It Was Always Meant to Be

Milla Page needs a date—three dates, actually—for work. She reviews restaurants and clubs for a hot dating website but can hardly judge the up-close-and-personal potential of a place if she goes it alone. Rather than call on one of her usual suspects when her plans fall through, she dips into the glass vase of business cards left in her office building’s ladies’ room lounge for this very purpose.

The note on the back of the card says the man it belongs to is hell on wheels… in bed, but the name on the front gives Milla pause because it belongs to Rennie Bergen, her college boyfriend’s roommate, and her four-year indiscretion.

Rennie never expected to see Milla again but he can’t say he’s unhappy to find her in the showroom of the garage where his TV show, Hell on Wheels is filmed. The two of them share a hell of a history. Infatuation, wild sex, sneaking around—followed by a painfully explosive breakup. But with the tension between them as hot as ever, could they have a chance to rewrite that very unhappy ending?

“… an unusual setting, a great subplot, hot sex and sympathetic characters. It’s a wonderful read.” — RT Book Reviews

“Yo, Ren. Jin’s on the phone. He says the frame’s got a nickel-sized rust hole on the cross panel support. He wants to know if you want he should haggle the Captain on the price since it ain’t so pristine as he said.”

Son of a barking dog. Rennie Bergen planted the rubber of his heels on the garage’s slick concrete floor and rolled the creeper out from beneath the panel van that had once been an ice cream truck. The water pump was pissing like a baby kangaroo. Story of his life.

He got to his feet and looked for Hector who was halfway across the hangar-sized building and heading Rennie’s way with the phone. If he didn’t find a workable frame and soon . . . aw, hell, who was he kidding?

It wasn’t the frame that was the problem. It was the entire concept. Turning a VW bus into a submersible had seemed like such a good idea when he’d been eight beers under the table and scrambling for new show ideas.

He grabbed the phone from Hector’s hand and yelled at Jin. “You tell the Captain thanks, but no thanks. And if he keeps hitting me with this crap, he can forget seeing another dime of my business, I don’t care how long he’s known my father.”

His voice still echoing, Rennie disconnected before Jin could respond, tossed the phone back to Hector, and headed for the huge stainless steel sink on the wall outside the office and the john. From the exterior, the garage looked like nothing, a big metal building like any other warehouse or shop. Except it wasn’t.

The garage was home to the cable TV phenomenon Hell On Wheels. The show had made Rennie Bergen a star with a cult following few car buffs could claim. That was because few, if any, managed what he and his crew accomplished, turning passenger vehicles into mechanical wonders such as low-rider school buses and rolling techno clubs.

The best part of his success was that he wasn’t a household name. He could still walk down an average city street and never turn a head. He stood a better chance of being recognized in blue-collar neighborhoods where a man’s vehicle of choice was less a reflection of his portfolio or family status and more an extension of his personality.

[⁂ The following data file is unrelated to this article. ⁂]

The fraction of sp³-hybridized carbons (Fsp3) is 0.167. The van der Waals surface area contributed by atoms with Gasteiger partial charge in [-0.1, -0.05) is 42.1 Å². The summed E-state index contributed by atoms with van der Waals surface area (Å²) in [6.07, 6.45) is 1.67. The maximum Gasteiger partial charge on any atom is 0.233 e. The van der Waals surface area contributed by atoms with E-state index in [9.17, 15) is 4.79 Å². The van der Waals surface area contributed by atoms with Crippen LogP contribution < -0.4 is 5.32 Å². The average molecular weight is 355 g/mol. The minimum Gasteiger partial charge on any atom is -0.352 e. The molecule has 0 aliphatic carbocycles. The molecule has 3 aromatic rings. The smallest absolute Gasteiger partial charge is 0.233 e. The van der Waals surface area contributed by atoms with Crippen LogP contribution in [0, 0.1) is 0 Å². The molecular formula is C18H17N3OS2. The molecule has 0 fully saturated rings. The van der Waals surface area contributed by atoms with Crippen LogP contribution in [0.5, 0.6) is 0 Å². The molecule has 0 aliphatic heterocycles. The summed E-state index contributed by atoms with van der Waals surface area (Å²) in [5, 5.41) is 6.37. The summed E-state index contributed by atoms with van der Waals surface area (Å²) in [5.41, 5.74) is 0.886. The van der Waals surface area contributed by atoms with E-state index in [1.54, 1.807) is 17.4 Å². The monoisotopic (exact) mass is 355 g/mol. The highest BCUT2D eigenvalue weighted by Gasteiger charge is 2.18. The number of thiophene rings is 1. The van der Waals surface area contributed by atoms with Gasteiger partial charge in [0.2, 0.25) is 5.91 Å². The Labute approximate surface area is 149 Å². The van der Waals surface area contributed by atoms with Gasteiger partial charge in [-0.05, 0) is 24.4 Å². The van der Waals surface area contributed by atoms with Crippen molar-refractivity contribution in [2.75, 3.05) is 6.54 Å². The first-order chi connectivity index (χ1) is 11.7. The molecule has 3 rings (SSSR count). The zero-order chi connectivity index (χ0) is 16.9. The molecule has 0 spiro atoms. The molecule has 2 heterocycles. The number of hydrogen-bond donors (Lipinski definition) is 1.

Rennie had grown up in such a neighborhood. Good people, living and loving paycheck to paycheck, hoping the life they were able to provide their kids would be enough. It had been for Rennie. The summer vacations, the balancing of school and athletics and work, the nightly dinners at seven. The holiday celebrations that included his father’s employees and their families–from salesmen to secretaries to grease monkeys–along with the extended Bergen clan.

It had been an insular world of tightly woven bonds, but growing up in that atmosphere had given him an appreciation for men willing to get their hands dirty while taking care of their own. His first real exposure to the flip side hadn’t come until college. His roommate, Derek Randall, had been all about paying other men to do his dirty work while taking care of himself. And Derek’s girlfriend, Milla Page . . .

Rennie shoved off the water and yanked enough paper towels from the dispenser to dry his arms up to his elbows. Derek hadn’t been a bad guy, just from a world Rennie hadn’t been used to. The fact that they’d butted heads so often had been only the tip of the iceberg Rennie had eventually faced, trying to fit in with that crowd before realizing the futility of the effort.

He’d made his way in the world, and then he’d come home, belonging here, comfortable here, employing men who shared his background and his belief that there was no such thing as a job that was too dirty when a little muscle and degreaser made cleanup a breeze. Still, he had to admit it was a hell of a lot more fun working for the man when he was the man and was rolling in a big fat pile of greenbacks.

“Yo, Ren,” Hector hollered. “Today just ain’t your day, man. Angie called up from the showroom. Some blonde’s here to see you.”

Rennie tossed the towels in the trash and glanced at Hector where the long time Bergen Motors employee who was now Rennie’s right hand man stood in the office door. “This blonde got a name? Better yet. Did she bring me a rust-free frame?”

“She didn’t even bring much in the way of a female frame, Angie’s saying.” Hector frowned as he listened to the other end of the phone conversation. “She’s like a stick figure with white skin and white hair, and eyes like big green double spoke rims. Her name is–”

“Milla,” Rennie said, swallowing hard as his gut drew up into a knot of fiery emotions like he hadn’t felt in years. “Her name is Milla Page.”